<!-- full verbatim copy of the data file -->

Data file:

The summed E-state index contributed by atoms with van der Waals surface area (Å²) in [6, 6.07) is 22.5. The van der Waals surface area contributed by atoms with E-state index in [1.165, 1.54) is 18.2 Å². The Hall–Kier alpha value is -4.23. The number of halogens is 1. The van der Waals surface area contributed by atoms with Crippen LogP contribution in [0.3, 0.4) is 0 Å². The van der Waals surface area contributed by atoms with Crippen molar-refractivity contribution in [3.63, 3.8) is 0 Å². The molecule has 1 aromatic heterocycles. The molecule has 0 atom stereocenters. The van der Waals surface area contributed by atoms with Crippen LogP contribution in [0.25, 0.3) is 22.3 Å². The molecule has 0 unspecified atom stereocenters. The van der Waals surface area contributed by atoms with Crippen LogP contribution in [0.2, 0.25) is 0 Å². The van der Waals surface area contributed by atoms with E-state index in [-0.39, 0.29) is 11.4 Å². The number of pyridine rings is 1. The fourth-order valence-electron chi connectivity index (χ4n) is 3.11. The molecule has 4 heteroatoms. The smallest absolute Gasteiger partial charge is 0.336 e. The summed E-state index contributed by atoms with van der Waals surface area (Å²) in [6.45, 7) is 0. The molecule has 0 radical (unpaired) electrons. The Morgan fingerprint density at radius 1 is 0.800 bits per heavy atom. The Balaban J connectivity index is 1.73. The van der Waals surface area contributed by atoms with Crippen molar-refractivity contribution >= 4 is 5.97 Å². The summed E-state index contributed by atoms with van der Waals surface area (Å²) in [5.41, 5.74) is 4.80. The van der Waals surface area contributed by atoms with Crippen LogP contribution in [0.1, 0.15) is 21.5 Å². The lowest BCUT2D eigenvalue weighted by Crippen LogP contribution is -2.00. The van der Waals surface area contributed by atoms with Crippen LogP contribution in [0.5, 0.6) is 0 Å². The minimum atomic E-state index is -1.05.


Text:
The summed E-state index contributed by atoms with van der Waals surface area (Å²) in [6, 6.07) is 22.5. The van der Waals surface area contributed by atoms with E-state index in [1.165, 1.54) is 18.2 Å². The Hall–Kier alpha value is -4.23. The number of halogens is 1. The van der Waals surface area contributed by atoms with Crippen LogP contribution in [0.3, 0.4) is 0 Å². The van der Waals surface area contributed by atoms with Crippen molar-refractivity contribution in [3.63, 3.8) is 0 Å². The molecule has 1 aromatic heterocycles. The molecule has 0 atom stereocenters. The van der Waals surface area contributed by atoms with Crippen LogP contribution in [0.25, 0.3) is 22.3 Å². The molecule has 0 unspecified atom stereocenters. The van der Waals surface area contributed by atoms with Crippen LogP contribution in [0.2, 0.25) is 0 Å². The van der Waals surface area contributed by atoms with E-state index in [-0.39, 0.29) is 11.4 Å². The number of pyridine rings is 1. The fourth-order valence-electron chi connectivity index (χ4n) is 3.11. The molecule has 4 heteroatoms. The smallest absolute Gasteiger partial charge is 0.336 e. The summed E-state index contributed by atoms with van der Waals surface area (Å²) in [6.45, 7) is 0. The molecule has 0 radical (unpaired) electrons. The Morgan fingerprint density at radius 1 is 0.800 bits per heavy atom. The Balaban J connectivity index is 1.73. The van der Waals surface area contributed by atoms with Crippen molar-refractivity contribution >= 4 is 5.97 Å². The summed E-state index contributed by atoms with van der Waals surface area (Å²) in [5.41, 5.74) is 4.80. The van der Waals surface area contributed by atoms with Crippen LogP contribution in [0.1, 0.15) is 21.5 Å². The lowest BCUT2D eigenvalue weighted by Crippen LogP contribution is -2.00. The van der Waals surface area contributed by atoms with Crippen LogP contribution in [0.5, 0.6) is 0 Å². The minimum atomic E-state index is -1.05.